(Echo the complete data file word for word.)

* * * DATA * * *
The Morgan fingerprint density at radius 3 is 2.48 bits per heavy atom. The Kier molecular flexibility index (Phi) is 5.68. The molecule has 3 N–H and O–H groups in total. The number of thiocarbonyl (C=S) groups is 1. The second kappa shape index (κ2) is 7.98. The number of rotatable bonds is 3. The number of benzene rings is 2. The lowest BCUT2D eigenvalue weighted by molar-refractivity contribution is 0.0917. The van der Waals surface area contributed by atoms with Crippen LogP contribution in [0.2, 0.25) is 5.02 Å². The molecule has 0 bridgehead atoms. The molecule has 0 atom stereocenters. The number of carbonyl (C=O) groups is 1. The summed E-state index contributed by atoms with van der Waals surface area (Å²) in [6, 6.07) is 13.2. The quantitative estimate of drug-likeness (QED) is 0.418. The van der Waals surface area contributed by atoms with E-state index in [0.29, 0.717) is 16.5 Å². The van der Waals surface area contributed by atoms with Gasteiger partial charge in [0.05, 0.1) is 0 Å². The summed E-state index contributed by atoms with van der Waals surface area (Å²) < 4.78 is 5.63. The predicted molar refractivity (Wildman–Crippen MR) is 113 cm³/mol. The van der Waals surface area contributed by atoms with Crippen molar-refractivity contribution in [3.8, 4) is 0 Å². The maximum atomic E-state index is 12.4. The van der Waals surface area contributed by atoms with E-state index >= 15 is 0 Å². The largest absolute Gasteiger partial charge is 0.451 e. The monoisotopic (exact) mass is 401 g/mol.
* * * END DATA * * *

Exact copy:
The Morgan fingerprint density at radius 3 is 2.48 bits per heavy atom. The Kier molecular flexibility index (Phi) is 5.68. The molecule has 3 N–H and O–H groups in total. The number of thiocarbonyl (C=S) groups is 1. The second kappa shape index (κ2) is 7.98. The number of rotatable bonds is 3. The number of benzene rings is 2. The lowest BCUT2D eigenvalue weighted by molar-refractivity contribution is 0.0917. The van der Waals surface area contributed by atoms with Crippen LogP contribution in [0.2, 0.25) is 5.02 Å². The molecule has 0 bridgehead atoms. The molecule has 0 atom stereocenters. The number of carbonyl (C=O) groups is 1. The summed E-state index contributed by atoms with van der Waals surface area (Å²) in [6, 6.07) is 13.2. The quantitative estimate of drug-likeness (QED) is 0.418. The van der Waals surface area contributed by atoms with E-state index in [0.29, 0.717) is 16.5 Å². The van der Waals surface area contributed by atoms with Gasteiger partial charge in [0.05, 0.1) is 0 Å². The summed E-state index contributed by atoms with van der Waals surface area (Å²) < 4.78 is 5.63. The predicted molar refractivity (Wildman–Crippen MR) is 113 cm³/mol. The van der Waals surface area contributed by atoms with Crippen molar-refractivity contribution in [3.8, 4) is 0 Å². The maximum atomic E-state index is 12.4. The van der Waals surface area contributed by atoms with E-state index >= 15 is 0 Å². The largest absolute Gasteiger partial charge is 0.451 e. The monoisotopic (exact) mass is 401 g/mol.